Lisa Bock, assistant professor of computer information technology, and two students from her Support Center Procedures and Practices class will appear on Backyard Broadcasting radio stations Tuesday morning to promote “Tech Savvy, Tech Safe,” a free public event hosted by the class. Bock and the students – Mitchell T. Hoffman, an applied management major from Northumberland, and Alex J. Hackenberg, an information technology: network specialist concentration major from Middleburg – will appear from 8:10 a.m. to approximately 9 a.m. for brief interviews on WILQ (105.1 FM), WZXR (99.3FM) and Oldiez93 (93.3 FM).  “Tech Savvy, Tech Safe” will offer identity protection tips and address individual cybersecurity concerns. The event is scheduled for 7 p.m. Wednesday in the first-floor presentation room of Penn College’s Student & Administrative Services Center.

Faculty Member Turns Hotelier in CTL’s ‘Funny Business’

Brian M. McKeonFaculty member/alumnus Brian M. McKeon Sr. is among the six-member cast of “Funny Business,” a frenetic farce by Derek Benfield opening this week at the Community Theatre League, 100 W. Third St. An assistant professor in Penn College’s physician assistant major (and a 2016 graduate in legal assistant/paralegal), McKeon portrays Ferris, who has agreed to look after his sister’s seedy hotel … but hasn’t anticipated the arrival of a notorious critic/journalist or the coincidental assortment of guests who have secrets they don’t wish to divulge. The deputy manager is caught up in a dizzying round of lies and subterfuge as he tries to protect the hotel’s reputation in the eyes of the journalist, a task made more difficult by the fact he doesn’t know which of his guests it is! McKeon, who has enlivened nearly a dozen CTL productions over the years, will be aided backstage by PCToday writer/editor Tom Wilson, a CTL board member and co-stage manager for the play. “Funny Business” will be presented at 7:30 p.m. April 21-22 and 27-29, and at 2 p.m. April 30.

Penn College Welcomes New Employee

PCToday continues its regular feature – welcoming new full-time and regular part-time Pennsylvania College of Technology employees, as reported by the Human Resources Office.

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Penn College Displays Excitingly Enhance STEM Expo

Instructor (and 2013 alumna) Kendra N. Tomassacci shares her passion and expertise in computer aided drafting and design.

Penn College was well-represented at the recent Girls Exploring Tomorrow’s Technology event at West Chester East High School, offering hands-on glimpses into “Taste of Sweet & Savory Technology” and “3-D Printing in Engineering and Industrial Design.” Students, faculty and staff from the schools of Business & Hospitality and Industrial, Computing & Engineering Technologies, as well as the college’s Admissions Office, gave fifth- to 10th-grade girls a memorably experiential entree into career opportunities in science, technology, engineering and mathematics.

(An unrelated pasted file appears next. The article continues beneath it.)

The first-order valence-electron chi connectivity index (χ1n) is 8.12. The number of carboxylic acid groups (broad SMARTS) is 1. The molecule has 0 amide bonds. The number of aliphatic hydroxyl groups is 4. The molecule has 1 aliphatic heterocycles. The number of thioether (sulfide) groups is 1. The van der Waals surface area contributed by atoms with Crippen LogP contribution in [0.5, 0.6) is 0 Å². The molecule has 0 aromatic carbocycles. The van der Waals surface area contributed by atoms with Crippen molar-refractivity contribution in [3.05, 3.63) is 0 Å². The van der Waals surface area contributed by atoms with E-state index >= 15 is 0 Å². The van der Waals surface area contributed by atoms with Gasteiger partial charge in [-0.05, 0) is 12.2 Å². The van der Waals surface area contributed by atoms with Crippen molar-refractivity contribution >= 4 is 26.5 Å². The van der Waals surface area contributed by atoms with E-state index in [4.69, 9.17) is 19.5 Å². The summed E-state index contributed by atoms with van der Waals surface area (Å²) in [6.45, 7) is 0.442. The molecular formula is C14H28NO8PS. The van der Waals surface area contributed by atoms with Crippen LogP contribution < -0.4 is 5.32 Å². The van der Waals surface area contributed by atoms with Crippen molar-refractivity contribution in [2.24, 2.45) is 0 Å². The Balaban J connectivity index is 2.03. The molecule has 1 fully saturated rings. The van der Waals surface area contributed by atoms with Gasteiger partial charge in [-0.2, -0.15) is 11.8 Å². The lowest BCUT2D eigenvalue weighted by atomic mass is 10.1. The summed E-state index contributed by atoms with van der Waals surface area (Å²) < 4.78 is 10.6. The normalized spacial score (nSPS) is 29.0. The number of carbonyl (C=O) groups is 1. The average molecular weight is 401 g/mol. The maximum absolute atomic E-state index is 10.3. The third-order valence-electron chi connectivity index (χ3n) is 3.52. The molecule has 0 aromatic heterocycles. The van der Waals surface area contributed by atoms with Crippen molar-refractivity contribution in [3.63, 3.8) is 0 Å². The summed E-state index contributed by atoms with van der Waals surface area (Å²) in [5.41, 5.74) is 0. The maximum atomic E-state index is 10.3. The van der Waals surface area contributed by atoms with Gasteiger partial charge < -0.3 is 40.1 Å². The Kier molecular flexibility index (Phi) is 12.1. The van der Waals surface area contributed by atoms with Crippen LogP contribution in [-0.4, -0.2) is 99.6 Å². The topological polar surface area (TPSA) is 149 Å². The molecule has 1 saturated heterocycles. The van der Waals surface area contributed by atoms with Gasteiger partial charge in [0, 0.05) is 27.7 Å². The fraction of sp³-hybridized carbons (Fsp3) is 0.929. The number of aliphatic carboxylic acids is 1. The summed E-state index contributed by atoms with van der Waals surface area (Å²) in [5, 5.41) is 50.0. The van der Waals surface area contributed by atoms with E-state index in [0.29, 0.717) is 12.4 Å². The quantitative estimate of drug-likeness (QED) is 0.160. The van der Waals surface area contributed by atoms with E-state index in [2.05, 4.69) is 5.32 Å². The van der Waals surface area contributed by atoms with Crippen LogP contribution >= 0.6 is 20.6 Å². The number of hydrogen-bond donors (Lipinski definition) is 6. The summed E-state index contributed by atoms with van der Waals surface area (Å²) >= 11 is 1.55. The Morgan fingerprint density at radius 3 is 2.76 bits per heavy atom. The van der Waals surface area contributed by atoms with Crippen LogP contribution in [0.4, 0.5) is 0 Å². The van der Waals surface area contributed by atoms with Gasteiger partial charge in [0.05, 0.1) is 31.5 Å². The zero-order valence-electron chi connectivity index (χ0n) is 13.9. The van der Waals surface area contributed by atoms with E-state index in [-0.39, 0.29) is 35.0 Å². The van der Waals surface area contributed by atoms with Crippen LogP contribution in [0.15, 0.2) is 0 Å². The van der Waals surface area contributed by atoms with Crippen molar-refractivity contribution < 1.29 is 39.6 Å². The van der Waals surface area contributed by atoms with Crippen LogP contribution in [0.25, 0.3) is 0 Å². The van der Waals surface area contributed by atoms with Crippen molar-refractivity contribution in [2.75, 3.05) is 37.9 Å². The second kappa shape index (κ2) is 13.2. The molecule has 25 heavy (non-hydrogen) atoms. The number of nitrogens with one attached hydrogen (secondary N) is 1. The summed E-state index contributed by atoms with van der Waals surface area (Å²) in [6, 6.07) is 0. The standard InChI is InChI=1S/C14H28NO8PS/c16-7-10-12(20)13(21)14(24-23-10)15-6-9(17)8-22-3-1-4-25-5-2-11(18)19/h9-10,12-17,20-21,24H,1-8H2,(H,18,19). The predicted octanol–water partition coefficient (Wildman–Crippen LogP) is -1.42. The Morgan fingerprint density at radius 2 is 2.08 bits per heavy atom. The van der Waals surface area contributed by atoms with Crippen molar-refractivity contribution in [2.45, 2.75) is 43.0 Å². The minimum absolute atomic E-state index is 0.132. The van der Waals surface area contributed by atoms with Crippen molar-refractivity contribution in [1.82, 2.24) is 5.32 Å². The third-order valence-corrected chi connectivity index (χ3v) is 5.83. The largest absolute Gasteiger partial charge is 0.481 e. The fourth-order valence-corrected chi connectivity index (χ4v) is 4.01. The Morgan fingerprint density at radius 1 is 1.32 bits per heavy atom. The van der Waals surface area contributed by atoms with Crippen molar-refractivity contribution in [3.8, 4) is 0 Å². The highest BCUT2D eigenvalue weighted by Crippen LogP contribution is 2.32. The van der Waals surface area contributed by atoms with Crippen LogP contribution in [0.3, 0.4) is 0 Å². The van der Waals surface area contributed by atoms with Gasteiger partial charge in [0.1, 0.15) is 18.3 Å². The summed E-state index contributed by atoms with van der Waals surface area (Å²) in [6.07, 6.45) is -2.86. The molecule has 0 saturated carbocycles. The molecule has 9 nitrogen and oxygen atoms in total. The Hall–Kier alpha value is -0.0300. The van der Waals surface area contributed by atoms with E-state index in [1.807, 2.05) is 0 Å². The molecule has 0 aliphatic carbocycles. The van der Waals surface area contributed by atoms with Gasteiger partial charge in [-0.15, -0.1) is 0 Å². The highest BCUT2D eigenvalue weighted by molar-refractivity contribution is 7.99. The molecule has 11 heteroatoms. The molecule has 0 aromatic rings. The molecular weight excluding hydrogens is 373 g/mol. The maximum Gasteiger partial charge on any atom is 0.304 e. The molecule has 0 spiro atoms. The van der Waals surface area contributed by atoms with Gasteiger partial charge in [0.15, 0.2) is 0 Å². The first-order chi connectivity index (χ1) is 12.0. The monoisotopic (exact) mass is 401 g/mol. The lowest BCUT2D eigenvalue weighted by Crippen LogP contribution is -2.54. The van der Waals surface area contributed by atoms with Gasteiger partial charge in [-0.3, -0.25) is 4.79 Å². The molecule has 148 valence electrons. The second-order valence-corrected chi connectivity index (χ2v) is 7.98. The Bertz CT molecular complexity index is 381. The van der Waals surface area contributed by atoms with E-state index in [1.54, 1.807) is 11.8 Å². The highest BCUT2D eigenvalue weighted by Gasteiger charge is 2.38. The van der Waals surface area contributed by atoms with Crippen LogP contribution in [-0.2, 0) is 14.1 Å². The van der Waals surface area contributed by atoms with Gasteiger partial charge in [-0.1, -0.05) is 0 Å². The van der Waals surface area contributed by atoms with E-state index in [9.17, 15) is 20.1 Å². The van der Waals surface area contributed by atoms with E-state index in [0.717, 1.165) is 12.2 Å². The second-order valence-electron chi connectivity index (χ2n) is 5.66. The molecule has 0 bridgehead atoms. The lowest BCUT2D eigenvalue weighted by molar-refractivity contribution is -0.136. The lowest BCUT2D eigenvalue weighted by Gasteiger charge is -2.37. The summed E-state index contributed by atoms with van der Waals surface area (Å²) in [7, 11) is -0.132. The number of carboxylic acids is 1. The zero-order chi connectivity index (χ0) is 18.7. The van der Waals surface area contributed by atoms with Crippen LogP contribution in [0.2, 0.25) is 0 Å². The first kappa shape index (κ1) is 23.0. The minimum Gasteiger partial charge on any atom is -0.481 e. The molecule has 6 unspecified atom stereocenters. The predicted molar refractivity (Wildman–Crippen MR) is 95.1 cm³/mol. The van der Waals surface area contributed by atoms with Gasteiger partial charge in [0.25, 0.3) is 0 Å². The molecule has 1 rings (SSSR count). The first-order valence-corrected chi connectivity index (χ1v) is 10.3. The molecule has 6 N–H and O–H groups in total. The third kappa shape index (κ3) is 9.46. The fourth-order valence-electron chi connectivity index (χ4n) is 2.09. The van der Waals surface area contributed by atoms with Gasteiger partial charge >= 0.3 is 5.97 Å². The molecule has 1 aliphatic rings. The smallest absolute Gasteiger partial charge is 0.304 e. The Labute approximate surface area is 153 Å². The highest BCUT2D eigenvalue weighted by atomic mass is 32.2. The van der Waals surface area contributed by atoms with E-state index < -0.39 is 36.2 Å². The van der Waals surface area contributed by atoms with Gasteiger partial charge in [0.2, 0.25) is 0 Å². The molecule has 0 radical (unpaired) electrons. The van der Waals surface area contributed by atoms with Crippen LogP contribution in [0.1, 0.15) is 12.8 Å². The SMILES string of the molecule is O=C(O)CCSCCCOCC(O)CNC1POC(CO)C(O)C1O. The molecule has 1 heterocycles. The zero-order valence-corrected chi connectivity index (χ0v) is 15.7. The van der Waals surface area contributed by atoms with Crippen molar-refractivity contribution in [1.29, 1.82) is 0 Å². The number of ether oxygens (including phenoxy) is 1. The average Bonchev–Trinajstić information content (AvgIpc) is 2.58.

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Emergency Scenarios Translate to Real-Life Benefit for Students

Occupational therapy assistant student Rachel N. Zimmerman, of Pine Grove, shows physician assistant student Zachary S. Kimble, of Bellefonte (acting as a hip-replacement patient who later in the simulation would have a stroke) and other students watching how to use a “reacher” to help with dressing. Observing is Christine A. Tilburg, clinical director of physical therapist assistant.

Emergency medical services student Ian P. McClure, of Littlestown, and paramedic technician student Megan E. Bobby, of Dysart, explain the actions they would take when called to the Dental Hygiene Clinic to help a patient experiencing an allergic reaction to Novocain.

Surgical technology students simulate a laparoscopic gall bladder removal.

Around 250 students in the School of Health Sciences – an academic division that spans 11 distinct health care and allied health fields – are participating this week in a series of hands-on emergency health simulations. The school’s fourth annual Interdisciplinary Professional Event involves 24 student teams, each made up of a cross section of health disciplines, discussing and observing one another’s role in their assigned case. Students in the physician assistant major played roles of patients, whose health problems ranged from an allergic reaction to Novocain in the Dental Hygiene Clinic to a loss of consciousness in the Keystone Dining Room, and surgeries to replace hips and remove gallbladders. As “patients” moved through the health care system, they moved, with their observers, from lab to lab in the Breuder Advanced Technology & Health Sciences Center. The purpose of the experience is to prepare the students to deliberatively work together as patients interact with each of them during their health care experience, with an ultimate goal to improve patient care. Also involved were 23 staff and faculty from the school, who planned and managed the event and led groups through their simulations on Tuesday and Thursday.

‘Pride Week’ Cultivates Respectful Campus Environment